Finally, It’s important to note that starter packs, although cheap, will probably lose a lot of their resell value.

The most likely scenario is that if you want to get rid of your gear, you would have to sell it individually and at a discount anyway.

Alternatives to a starter pack

Even though starter packs are extremely convenient, picking your gear separately is not something to be afraid of.

You will probably make mistakes, but hey, it’s just a bass guitar or an amp. You are not getting married to any of them. At least by now.

If you don’t have anyone to guide you with your purchase, the best advice I could give you is to stay between some of the better-known brands, such as the ones I listed above.

This will, at least, ensure you a somewhat better quality control, and better after-sale support if something awful were to happen.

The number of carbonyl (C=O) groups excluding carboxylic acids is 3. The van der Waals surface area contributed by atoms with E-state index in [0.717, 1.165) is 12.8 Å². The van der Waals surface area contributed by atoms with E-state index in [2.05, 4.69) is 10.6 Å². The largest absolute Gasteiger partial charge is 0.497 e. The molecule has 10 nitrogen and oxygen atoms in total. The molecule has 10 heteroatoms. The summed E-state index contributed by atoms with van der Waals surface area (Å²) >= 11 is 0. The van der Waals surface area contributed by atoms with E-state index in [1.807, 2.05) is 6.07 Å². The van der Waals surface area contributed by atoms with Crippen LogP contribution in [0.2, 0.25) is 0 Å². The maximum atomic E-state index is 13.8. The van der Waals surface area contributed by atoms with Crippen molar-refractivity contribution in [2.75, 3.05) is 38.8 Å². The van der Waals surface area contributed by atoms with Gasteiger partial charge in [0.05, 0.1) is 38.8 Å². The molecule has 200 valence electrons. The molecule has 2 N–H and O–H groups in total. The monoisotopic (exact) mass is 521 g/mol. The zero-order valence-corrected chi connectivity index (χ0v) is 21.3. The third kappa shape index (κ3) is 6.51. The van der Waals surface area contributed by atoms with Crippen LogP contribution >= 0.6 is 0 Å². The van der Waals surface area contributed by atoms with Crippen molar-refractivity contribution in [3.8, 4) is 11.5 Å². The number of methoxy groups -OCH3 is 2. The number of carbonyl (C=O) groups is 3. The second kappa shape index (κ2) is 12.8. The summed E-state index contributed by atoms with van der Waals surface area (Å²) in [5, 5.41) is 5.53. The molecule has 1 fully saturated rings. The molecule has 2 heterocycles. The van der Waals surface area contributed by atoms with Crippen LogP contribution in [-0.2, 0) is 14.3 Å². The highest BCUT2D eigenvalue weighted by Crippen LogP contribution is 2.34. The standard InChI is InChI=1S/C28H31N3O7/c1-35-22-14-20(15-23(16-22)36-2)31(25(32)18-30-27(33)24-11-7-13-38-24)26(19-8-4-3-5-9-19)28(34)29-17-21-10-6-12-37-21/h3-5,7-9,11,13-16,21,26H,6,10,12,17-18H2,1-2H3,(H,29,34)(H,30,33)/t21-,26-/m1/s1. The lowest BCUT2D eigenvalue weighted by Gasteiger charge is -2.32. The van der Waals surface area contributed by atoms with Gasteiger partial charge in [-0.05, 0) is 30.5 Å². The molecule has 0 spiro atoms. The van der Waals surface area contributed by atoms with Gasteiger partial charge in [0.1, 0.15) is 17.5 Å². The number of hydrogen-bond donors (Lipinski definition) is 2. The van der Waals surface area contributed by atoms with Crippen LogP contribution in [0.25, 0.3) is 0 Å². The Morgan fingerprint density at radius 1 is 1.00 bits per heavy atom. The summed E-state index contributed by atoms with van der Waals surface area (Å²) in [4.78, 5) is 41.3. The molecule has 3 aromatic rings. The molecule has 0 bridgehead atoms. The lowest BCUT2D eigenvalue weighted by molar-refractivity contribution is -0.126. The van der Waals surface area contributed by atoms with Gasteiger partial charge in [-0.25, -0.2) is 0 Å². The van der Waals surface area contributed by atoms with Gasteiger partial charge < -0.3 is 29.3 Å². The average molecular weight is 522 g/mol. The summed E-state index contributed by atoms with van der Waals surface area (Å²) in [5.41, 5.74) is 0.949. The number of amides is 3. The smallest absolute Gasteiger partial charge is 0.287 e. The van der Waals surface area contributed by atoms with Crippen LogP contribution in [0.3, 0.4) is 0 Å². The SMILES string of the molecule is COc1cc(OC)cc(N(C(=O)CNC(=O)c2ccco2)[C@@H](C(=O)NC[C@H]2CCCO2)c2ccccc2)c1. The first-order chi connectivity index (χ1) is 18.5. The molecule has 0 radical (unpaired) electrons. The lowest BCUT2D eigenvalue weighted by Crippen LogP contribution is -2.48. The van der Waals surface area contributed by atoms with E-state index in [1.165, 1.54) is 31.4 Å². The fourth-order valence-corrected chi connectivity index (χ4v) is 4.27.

But those things don’t happen often.

Also, I would refrain from buying any insurance or extended protection from big stores.

There are really not that many risks when buying mass-produced affordable gear.

But to each their own. Do your own research and about this matter.

How to know which instrument and amp to buy if you are a beginner

If you are a complete newbie, don’t worry that much about it.

As long as it has strings and makes a sound, you will be alright.

But all jokes apart, if you pick a bass and an amp from any reputable brand, it will be just fine.

There’s time to refine your taste and experiment with different instruments in the future.

What’s really important, if that’s possible for you, is that you try playing (whatever you can play) a few different alternatives, and try to determine if any of them feels more comfortable to you.

Different people come in different sizes and have dissimilar ergonomics.

Perhaps one instrument feels too bulky, or maybe the neck shape of another one feels better in your hand.

Nothing is set in stone in music.

Do all your tests in the store. Take your time.